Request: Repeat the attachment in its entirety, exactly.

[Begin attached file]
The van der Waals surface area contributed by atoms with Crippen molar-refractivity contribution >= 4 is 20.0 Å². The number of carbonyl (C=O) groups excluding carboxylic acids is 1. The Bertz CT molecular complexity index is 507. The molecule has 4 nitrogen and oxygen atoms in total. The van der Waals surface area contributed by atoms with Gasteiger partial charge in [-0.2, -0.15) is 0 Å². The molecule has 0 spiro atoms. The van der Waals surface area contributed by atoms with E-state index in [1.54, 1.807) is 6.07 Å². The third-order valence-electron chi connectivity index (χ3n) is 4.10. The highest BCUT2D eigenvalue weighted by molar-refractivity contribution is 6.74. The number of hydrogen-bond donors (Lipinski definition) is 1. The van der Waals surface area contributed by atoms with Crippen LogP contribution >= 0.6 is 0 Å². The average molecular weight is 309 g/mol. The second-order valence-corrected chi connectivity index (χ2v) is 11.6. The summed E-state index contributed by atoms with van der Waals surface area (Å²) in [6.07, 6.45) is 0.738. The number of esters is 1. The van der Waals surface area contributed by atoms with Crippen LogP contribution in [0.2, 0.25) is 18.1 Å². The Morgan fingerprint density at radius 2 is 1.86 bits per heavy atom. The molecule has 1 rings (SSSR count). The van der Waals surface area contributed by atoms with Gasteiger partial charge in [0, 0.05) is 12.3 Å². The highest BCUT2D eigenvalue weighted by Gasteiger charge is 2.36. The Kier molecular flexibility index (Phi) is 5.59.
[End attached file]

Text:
The van der Waals surface area contributed by atoms with Crippen molar-refractivity contribution >= 4 is 20.0 Å². The number of carbonyl (C=O) groups excluding carboxylic acids is 1. The Bertz CT molecular complexity index is 507. The molecule has 4 nitrogen and oxygen atoms in total. The van der Waals surface area contributed by atoms with Gasteiger partial charge in [-0.2, -0.15) is 0 Å². The molecule has 0 spiro atoms. The van der Waals surface area contributed by atoms with E-state index in [1.54, 1.807) is 6.07 Å². The third-order valence-electron chi connectivity index (χ3n) is 4.10. The highest BCUT2D eigenvalue weighted by molar-refractivity contribution is 6.74. The number of hydrogen-bond donors (Lipinski definition) is 1. The van der Waals surface area contributed by atoms with Crippen LogP contribution >= 0.6 is 0 Å². The average molecular weight is 309 g/mol. The second-order valence-corrected chi connectivity index (χ2v) is 11.6. The summed E-state index contributed by atoms with van der Waals surface area (Å²) in [6.07, 6.45) is 0.738. The number of esters is 1. The van der Waals surface area contributed by atoms with Crippen LogP contribution in [0.2, 0.25) is 18.1 Å². The Morgan fingerprint density at radius 2 is 1.86 bits per heavy atom. The molecule has 1 rings (SSSR count). The van der Waals surface area contributed by atoms with Gasteiger partial charge in [0, 0.05) is 12.3 Å². The highest BCUT2D eigenvalue weighted by Gasteiger charge is 2.36. The Kier molecular flexibility index (Phi) is 5.59.